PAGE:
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post #1 of 30 (permalink) Old 08-31-2004, 04:18 PM Thread Starter
 
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Women!!!

Now that I have your attention...I was asked to provide a female perspective of my experience riding with LCR for other women (whether they be board members or significant others of board members) in hopes of getting more women riding.

My motorcycle riding background is very limited. I bought a 2002 Honda VTR 1000 in April 2004. It is alot of bike for a new rider but because of its narrower frame and weight distribution, I felt more comfortable on it. I also took the MSF course in April 2004 and learning to ride on a 250 Rebel was confidence inspiring. At first I was afraid to ride my bike because I did not want to wreck or drop it. Therefore, I rented a Harley sportster and my boyfriend and I went out for an all day ride totaling 400+ miles. Although that increased my confidence, I was still afraid to get on my bike. My first ride on my bike was to Kenís CLSB suspension day. We met at a gas station. After filling up with gas I pulled my bike to the side and I stopped too hard and was unable to hold the bike up and dropped it. Any confidence I had quickly went out the door.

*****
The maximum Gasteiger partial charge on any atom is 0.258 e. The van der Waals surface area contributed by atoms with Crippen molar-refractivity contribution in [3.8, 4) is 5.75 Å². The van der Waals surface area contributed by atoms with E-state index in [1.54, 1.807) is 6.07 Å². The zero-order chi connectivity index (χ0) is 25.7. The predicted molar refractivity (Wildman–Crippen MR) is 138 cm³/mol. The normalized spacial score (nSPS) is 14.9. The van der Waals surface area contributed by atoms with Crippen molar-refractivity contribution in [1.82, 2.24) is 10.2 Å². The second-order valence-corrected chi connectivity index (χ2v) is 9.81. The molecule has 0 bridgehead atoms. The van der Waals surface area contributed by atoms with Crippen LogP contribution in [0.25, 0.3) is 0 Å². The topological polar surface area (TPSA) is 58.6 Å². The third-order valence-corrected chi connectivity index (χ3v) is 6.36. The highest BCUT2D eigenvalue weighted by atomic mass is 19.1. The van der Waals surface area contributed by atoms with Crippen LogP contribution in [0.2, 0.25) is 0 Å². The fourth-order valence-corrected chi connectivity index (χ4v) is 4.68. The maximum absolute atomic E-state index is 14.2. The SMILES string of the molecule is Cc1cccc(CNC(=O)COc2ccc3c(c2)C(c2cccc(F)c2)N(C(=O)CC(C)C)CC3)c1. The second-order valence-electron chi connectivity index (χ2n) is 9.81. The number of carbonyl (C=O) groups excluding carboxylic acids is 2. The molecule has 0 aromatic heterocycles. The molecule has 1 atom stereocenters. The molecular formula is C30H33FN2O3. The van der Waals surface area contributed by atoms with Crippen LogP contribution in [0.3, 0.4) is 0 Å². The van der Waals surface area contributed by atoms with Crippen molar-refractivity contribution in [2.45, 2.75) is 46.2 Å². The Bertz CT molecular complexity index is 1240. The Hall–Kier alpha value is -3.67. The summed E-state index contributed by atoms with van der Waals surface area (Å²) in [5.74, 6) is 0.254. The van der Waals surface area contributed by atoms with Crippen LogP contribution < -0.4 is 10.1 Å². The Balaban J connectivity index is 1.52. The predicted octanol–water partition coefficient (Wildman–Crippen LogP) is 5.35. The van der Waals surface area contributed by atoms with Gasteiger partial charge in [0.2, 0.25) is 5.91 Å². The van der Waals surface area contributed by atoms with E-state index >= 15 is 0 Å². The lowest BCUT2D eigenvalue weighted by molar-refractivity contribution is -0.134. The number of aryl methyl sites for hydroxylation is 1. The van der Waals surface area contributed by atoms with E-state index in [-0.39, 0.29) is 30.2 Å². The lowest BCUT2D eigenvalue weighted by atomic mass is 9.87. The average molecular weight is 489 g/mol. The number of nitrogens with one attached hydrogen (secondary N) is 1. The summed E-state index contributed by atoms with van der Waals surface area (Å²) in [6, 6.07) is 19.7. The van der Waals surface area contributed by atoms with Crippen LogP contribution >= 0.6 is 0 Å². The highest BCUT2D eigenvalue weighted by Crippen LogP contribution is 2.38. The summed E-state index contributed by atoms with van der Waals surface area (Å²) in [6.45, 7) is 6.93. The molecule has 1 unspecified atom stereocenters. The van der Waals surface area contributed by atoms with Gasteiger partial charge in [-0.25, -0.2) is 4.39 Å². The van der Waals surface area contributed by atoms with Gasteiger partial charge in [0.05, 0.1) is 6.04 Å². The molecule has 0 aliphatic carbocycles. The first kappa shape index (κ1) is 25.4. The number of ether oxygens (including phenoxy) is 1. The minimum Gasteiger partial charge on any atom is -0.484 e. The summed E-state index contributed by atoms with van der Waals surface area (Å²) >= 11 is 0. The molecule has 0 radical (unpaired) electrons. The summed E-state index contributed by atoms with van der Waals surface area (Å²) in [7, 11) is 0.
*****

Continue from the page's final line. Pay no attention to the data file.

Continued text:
I am what most would consider a slow sport bike rider. On group rides I am always at the back of the group and others have to constantly wait for me. At first I felt bad but I am riding within my comfort zone. Things that frighten me the most include corners, riding in the rain and high speeds.

While looking for a school to help me become a better rider, I came across Learning Curves Ladies Only Classes. I e-mailed Kim Olsen (CLSB member) and asked her opinion of the school. She gave great reviews. I then called and spoke to the instructor and he told me that he has had students who ride 200-500 miles a year and do not like going over 40 mph complete his class. He reiterated that the class was being held at a track to avoid the other obstacles of people, cars, etc. Between the fact that the class included women only and all the positive feedback, I decided to sign up.